August 10, 2020 The Silencing (Movie Review)
Nikolaj Coster-Waldau helms a talented cast that features Annabelle Wallis and Hero Fiennes Tiffin in The Silencing, which was initially released exclusively to DirecTV on July 16, 2020. For the rest of us, Saban Films is offering up the film in select theaters, as well as on VOD and Digital, beginning Friday, August 14th.
Directed by Robin Pront (Injury Time short 2010, The Ardennes 2015) and written by Micah Ranum (Harvest Moon short 2008, First Kill short 2008), the film centers around a series of disappearances that lead to a pile of bodies. With the small enclave of Echo Falls, Minnesota having fallen under the purview of a serial killer, local sheriff, Alice Gustafson (Wallis: Annabelle 2014, The Mummy 2017), is suddenly struggling with much more than her popularity in an election year and her younger brother Brooks’ (Tiffin: Harry Potter and the Half-Blood Prince 2009, After 2019) anti-social behavior. As the troubling case crosses into Sawbill Nation territory, she will be forced to learn to play nice with Sheriff Carl Blackhawk (Zahn McClarnon: Into the West mini-series, Doctor Sleep 2019).
Living on the outskirts of town, on Buck Lake, Rayburn Swanson (Coster-Waldau: Game of Thrones series, Exit Plan 2019) is still on an emotional search for answers in the disappearance of his daughter, even after five years. A reformed hunter who now owns a massive tract of forest that he has deemed a wildlife sanctuary in honor of his beloved Gwen, Ray is struggling with alcoholism and emotional trauma when the trouble quite literally lands on his doorstep. Before long finds himself enmeshed in Sheriff Gustafson’s case and it becomes very, very personal.
With a runtime of 94 minutes, The Silencing also features the acting talents of Melanie Scrofano (Saw VI 2009, Ready or Not 2019), Shaun Smyth (The Killing series, Fringe series), Charlotte Lindsay Marron (Between series, What Keeps You Alive 2018), and many more.
A Mystery-Thriller that will find appreciation with fans of 1997’s Kiss The Girls, The Silencing also has elements of 2020’s The Hunt, and feels that lend it to comparisons with the stellar series The Killing as well as 2002’s Murder by Numbers. The lovely cinematography of Manuel Dacosse (Évolution 2015, Adoration 2019) highlights a rugged landscape, while the cast partake in enough action to keep you engrossed throughout. And while there are also minor elements of the Survivalist Thriller embedded within, this is truly a battle of man versus man, not man versus nature.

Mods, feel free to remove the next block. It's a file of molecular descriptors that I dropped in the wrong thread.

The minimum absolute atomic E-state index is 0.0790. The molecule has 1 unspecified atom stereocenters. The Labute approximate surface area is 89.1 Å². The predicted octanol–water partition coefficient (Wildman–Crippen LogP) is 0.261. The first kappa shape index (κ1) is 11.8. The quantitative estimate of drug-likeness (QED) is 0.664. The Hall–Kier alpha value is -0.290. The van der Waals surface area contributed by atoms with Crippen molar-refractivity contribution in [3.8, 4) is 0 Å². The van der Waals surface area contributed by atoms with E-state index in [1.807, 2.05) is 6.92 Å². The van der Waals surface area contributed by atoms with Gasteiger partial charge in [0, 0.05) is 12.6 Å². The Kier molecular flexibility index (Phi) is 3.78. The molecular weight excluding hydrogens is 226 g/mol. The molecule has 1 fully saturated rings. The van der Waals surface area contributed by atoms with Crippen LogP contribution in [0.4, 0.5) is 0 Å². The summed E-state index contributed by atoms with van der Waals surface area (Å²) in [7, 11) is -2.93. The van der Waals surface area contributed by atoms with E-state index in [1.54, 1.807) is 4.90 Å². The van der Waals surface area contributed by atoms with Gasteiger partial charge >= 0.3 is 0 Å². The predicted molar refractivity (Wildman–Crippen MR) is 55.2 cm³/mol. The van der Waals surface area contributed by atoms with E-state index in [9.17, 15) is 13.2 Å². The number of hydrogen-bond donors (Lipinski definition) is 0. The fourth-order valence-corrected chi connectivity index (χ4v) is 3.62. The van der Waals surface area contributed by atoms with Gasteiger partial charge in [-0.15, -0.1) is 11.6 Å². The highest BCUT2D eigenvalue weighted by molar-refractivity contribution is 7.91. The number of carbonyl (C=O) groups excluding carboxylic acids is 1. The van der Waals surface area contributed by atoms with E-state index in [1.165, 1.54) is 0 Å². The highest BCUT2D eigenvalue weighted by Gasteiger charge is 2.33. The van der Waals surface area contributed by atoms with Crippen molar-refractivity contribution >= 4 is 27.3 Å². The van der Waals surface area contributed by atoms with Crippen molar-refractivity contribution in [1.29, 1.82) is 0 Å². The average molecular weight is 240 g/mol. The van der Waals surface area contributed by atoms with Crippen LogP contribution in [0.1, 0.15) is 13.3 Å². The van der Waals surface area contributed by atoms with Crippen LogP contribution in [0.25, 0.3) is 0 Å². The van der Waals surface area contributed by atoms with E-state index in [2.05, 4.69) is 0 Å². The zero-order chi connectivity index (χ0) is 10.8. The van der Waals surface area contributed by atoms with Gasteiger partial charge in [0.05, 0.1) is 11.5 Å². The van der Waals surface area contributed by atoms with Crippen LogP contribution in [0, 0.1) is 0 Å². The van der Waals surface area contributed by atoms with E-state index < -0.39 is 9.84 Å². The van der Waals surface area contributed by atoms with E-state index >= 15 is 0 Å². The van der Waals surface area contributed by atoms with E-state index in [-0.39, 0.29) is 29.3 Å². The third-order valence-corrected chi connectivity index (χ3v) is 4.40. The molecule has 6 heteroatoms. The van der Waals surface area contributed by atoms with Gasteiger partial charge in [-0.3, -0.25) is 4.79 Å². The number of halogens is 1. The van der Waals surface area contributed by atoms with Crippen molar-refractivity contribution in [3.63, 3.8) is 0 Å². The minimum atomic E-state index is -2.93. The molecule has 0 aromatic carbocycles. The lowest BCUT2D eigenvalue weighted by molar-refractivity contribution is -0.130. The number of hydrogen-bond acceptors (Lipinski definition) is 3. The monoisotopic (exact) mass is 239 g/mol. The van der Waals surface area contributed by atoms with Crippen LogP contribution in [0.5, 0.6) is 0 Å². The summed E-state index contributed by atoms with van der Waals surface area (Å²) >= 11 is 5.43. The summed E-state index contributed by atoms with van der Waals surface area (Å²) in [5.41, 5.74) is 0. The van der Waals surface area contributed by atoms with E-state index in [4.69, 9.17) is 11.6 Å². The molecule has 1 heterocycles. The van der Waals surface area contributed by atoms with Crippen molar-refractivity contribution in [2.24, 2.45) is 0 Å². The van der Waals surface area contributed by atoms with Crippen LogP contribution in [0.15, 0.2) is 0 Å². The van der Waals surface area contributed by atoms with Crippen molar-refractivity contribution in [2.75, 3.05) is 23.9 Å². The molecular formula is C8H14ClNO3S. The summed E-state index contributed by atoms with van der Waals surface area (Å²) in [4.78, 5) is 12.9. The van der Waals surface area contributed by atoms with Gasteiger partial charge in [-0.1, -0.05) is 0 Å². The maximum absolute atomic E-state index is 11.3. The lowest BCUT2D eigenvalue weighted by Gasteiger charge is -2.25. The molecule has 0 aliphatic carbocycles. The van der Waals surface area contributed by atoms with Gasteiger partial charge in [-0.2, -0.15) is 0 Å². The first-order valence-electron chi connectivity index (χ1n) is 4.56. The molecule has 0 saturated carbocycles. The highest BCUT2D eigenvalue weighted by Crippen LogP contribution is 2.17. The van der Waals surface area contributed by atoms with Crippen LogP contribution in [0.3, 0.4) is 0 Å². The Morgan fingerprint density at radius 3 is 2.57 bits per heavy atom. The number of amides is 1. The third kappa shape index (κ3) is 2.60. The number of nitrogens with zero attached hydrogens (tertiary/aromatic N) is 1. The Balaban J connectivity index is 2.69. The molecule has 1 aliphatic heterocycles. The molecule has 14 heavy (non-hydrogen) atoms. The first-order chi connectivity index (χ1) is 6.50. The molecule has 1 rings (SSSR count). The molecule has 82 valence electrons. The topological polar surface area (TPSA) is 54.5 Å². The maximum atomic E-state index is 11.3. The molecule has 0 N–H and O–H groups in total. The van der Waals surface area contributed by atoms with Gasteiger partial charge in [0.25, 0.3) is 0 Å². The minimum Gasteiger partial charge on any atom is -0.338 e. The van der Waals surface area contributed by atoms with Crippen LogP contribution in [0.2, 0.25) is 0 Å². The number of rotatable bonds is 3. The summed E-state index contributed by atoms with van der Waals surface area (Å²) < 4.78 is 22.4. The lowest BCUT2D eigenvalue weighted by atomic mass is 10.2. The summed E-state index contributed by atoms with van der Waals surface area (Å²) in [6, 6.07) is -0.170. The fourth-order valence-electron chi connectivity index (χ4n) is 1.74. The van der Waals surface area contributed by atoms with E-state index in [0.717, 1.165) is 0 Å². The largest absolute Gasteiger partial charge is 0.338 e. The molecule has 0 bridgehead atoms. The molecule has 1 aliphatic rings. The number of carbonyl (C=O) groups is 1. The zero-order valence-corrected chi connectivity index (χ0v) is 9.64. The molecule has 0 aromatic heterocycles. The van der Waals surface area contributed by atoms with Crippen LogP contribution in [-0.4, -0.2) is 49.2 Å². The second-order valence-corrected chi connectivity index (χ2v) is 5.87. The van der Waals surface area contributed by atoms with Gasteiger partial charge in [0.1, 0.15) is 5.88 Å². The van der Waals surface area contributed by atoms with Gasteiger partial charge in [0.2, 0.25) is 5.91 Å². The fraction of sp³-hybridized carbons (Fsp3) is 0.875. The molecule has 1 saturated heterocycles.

If you’ve come for that action, much of the focus is pointed toward a weapon known as an Atlatl, a spear-thrower that allows its user to gain greater velocity when launching a projectile. For much of the on-screen sparring in The Silencing, it’s atlatls and rifles, hunter and hunted. A game of cat and mouse that constantly shifts, the use of the atlatl certainly gives the film an up on other Thrillers that stick to the commonplace weaponry of guns, archery, and knives. Although, truth be told, this is a detail that is likely to have little to no effect on the majority of viewers.
However, if you’re thinking that The Silencing is a hunter’s paradise, well, it is and it isn’t. A tale of morality and fatherhood that is set amidst the plentiful woods, the film has a greater message and it’s one that, at times, questions the morality of sport trapping and hunting. But the bulk of the moral debate is offered to us in the form of Wallis’ Sheriff Gustafson, a woman who is often torn between her responsibility to her badge and her love for her younger brother, who has been a victim of heinous abuse. Though not a three-dimensional character, Wallis’ Alice is human enough to be guided by her emotions, creating a semi-intriguing spin on the small town sheriff trope, one with an obvious Achilles heel.
As this tortured sibling, Tiffin gives an impressive performance with the little screen time he is given. Able to convey the complicated dynamics of his character, Tiffin is a stand-out in an excellent cast. Similarly, McClarnon is convincing as Sheriff Blackhawk of the Sawbill Nation. Proud of his territory and well-spoken, a man who refuses to be cowed by the intimidation tactics of the county sheriff, McClarnon’s Blackhawk is the kind but stern foil to Gustafson’s emotional and somewhat erratic behavior.
Seasoned veteran Coster-Waldau is given an overabundance of material for his role, though Ray still never manages to be a three-dimensional character. A man stuck in the mistakes of his past, bitter over the loss of his daughter and the breakup with his ex-wife (Scrofano), he has turned to alcohol and his dog, Thor, for comfort. An expert at conveying a depth of emotions with his facial expressions, Coster-Waldau delivers a performance that is at all times a mixture of pain, exhaustion, and fierce determination. A crusader for justice in the case of his daughter, Coster-Waldau’s Ray is a sympathetic antihero—flawed but relatable.
Though, despite its roster of wonderful talent, lush scenery, and lovely cinematography, The Silencing still feels like a typical Thriller and is, admittedly, somewhat predictable. For fans of Mystery-Thrillers, it’s a well-done and enjoyable ride, one with all the bells and whistles necessary to engage your ears and eyes, but definitely not the most original film you will see in 2020. If for some reason you’re not a fan of this subgenre, however, The Silencing is not likely to change your mind. Therefore, Cryptic Rock gives The Silencing 4 of 5 stars.